Ohio University students serve in New Orleans and the Dominican Republic
March 30, 2007
By Meryl Smith
In the short duration of spring break, many students cruised off to the usual destinations, many stayed in Athens or went home, but some Ohio University students traveled elsewhere to lend a helping hand and do something different, fun and fulfilling.
To address social issues ranging from natural disasters to environmental matters to hunger and homelessness, the students fully immersed themselves into their new surroundings through volunteer work, discussion and reflection -- definitely not the stereotypical college spring break.
"I went to Panama City last year and spent too much money. I came home feeling as though I had wasted a week away. After participating in this service trip, coming home I felt my heart was in the right place," said Amanda Estok, Ohio University junior and vice president of Habitat for Humanity.
Alpha Phi Omega, a national co-ed community service fraternity, sent two different groups of students to undertake two separate social concerns.
One of the groups traveled to the Dominican Republic to participate in an Orphanage Outreach program designed to provide opportunities to orphan, abandoned and disadvantaged children. The students became teachers, tutoring the orphanage children in English.
"I was able to spend time with orphans in El Salvador, and it was one of the best times I have had. They were such happy kids, even though they were living in such poor conditions," said Caitlin Nowlin, an Ohio University sophomore and one of the directors of the trip. "Sometimes we think we have such tough lives, but then I remember these kids and the smiles on their faces. They remind me that I don't have it as bad."
Alpha Phi Omega also sent a group to New Orleans to help with the ongoing efforts to help the victims of Hurricane Katrina. They worked with Relief Spark, a non-profit organization that began post-Hurricane Katrina.
The students visited with local families, gutted housed and helped at an animal shelter. Some of the students tutored local people attempting to earn their GED.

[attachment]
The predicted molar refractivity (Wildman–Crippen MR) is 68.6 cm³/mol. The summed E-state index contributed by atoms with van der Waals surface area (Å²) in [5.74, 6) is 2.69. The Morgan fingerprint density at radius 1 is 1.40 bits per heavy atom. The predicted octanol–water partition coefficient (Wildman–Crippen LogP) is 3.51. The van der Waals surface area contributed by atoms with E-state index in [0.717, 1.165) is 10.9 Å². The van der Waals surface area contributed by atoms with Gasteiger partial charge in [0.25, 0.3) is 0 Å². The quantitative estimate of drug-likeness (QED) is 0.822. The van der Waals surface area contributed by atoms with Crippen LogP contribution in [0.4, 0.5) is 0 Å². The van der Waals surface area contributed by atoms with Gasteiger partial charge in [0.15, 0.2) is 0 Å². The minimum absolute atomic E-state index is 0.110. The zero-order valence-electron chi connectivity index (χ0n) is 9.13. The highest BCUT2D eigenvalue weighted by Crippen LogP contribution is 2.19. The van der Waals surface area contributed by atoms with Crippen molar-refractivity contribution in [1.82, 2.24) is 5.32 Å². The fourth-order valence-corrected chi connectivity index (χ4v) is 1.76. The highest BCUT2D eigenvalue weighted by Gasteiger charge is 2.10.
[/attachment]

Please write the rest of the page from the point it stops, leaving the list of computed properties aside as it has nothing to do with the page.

"The trip was a great experience for everyone because we were given the opportunity to see first hand the devastation that is still present 18 months after Katrina," Ohio University junior Jeremy Harrigan said. "It seems the country has forgotten about all the people down there that are still in such desperate need of help."
Alpha Phi Omega wasn't the only organization sending students to help with Hurricane Katrina disaster relief. Collegiate Challenge is Habitat for Humanity's alternate spring break program that sent 15 Ohio University students to Slidell, a suburb of New Orleans to build houses for families who lost their homes.
While these service trips aren't meant for personal gain, she explained that some of the students came away from the trip with some extra skills.
"We have a group of girls that now know how to roof a house, a group of students that can side a house with their eyes closed and a couple guys that know how to make big holes smaller. I learned how to use a power tool for the first time. Also, we now know what it is to work side by side and create something really great," Ohio University senior Amanda Estok.
"In the end, what mattered was what we were able to do for other people. We only wish we could have done more, but the appreciation, thanks and accomplishment we felt while we were down there was enough to make us all want to come back," she said.
Meryl Smith is a student writer with University Communications and Marketing.